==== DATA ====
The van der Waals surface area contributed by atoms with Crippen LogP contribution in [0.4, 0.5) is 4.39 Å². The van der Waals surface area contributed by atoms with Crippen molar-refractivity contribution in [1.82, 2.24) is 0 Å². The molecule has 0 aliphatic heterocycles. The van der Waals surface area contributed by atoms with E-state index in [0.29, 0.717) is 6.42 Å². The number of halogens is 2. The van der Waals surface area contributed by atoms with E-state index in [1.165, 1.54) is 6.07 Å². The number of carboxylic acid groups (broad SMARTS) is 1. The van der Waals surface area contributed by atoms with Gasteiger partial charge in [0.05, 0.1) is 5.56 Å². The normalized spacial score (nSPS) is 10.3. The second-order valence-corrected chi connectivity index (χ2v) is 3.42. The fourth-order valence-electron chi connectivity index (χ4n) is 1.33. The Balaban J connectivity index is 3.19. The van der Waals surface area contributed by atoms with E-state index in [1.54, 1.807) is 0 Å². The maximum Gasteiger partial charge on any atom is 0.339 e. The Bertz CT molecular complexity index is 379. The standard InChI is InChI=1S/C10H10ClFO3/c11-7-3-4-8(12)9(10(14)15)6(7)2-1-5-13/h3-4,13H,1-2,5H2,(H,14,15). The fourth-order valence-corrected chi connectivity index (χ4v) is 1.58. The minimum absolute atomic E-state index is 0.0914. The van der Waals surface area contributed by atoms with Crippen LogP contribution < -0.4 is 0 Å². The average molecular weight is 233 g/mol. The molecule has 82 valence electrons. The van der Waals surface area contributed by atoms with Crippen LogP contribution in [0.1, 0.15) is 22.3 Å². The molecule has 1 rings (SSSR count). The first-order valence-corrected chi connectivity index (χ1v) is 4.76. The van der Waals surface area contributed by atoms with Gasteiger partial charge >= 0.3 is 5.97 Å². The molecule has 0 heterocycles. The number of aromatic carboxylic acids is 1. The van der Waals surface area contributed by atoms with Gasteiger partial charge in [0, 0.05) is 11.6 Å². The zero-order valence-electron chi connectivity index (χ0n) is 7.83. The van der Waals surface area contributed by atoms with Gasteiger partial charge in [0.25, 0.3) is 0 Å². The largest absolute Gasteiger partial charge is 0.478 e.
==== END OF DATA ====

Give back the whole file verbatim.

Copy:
The van der Waals surface area contributed by atoms with Crippen LogP contribution in [0.4, 0.5) is 4.39 Å². The van der Waals surface area contributed by atoms with Crippen molar-refractivity contribution in [1.82, 2.24) is 0 Å². The molecule has 0 aliphatic heterocycles. The van der Waals surface area contributed by atoms with E-state index in [0.29, 0.717) is 6.42 Å². The number of halogens is 2. The van der Waals surface area contributed by atoms with E-state index in [1.165, 1.54) is 6.07 Å². The number of carboxylic acid groups (broad SMARTS) is 1. The van der Waals surface area contributed by atoms with Gasteiger partial charge in [0.05, 0.1) is 5.56 Å². The normalized spacial score (nSPS) is 10.3. The second-order valence-corrected chi connectivity index (χ2v) is 3.42. The fourth-order valence-electron chi connectivity index (χ4n) is 1.33. The Balaban J connectivity index is 3.19. The van der Waals surface area contributed by atoms with E-state index in [1.54, 1.807) is 0 Å². The maximum Gasteiger partial charge on any atom is 0.339 e. The Bertz CT molecular complexity index is 379. The standard InChI is InChI=1S/C10H10ClFO3/c11-7-3-4-8(12)9(10(14)15)6(7)2-1-5-13/h3-4,13H,1-2,5H2,(H,14,15). The fourth-order valence-corrected chi connectivity index (χ4v) is 1.58. The minimum absolute atomic E-state index is 0.0914. The van der Waals surface area contributed by atoms with Crippen LogP contribution < -0.4 is 0 Å². The average molecular weight is 233 g/mol. The molecule has 82 valence electrons. The van der Waals surface area contributed by atoms with Crippen LogP contribution in [0.1, 0.15) is 22.3 Å². The molecule has 1 rings (SSSR count). The first-order valence-corrected chi connectivity index (χ1v) is 4.76. The van der Waals surface area contributed by atoms with Gasteiger partial charge >= 0.3 is 5.97 Å². The molecule has 0 heterocycles. The number of aromatic carboxylic acids is 1. The van der Waals surface area contributed by atoms with Gasteiger partial charge in [0, 0.05) is 11.6 Å². The zero-order valence-electron chi connectivity index (χ0n) is 7.83. The van der Waals surface area contributed by atoms with Gasteiger partial charge in [0.25, 0.3) is 0 Å². The largest absolute Gasteiger partial charge is 0.478 e.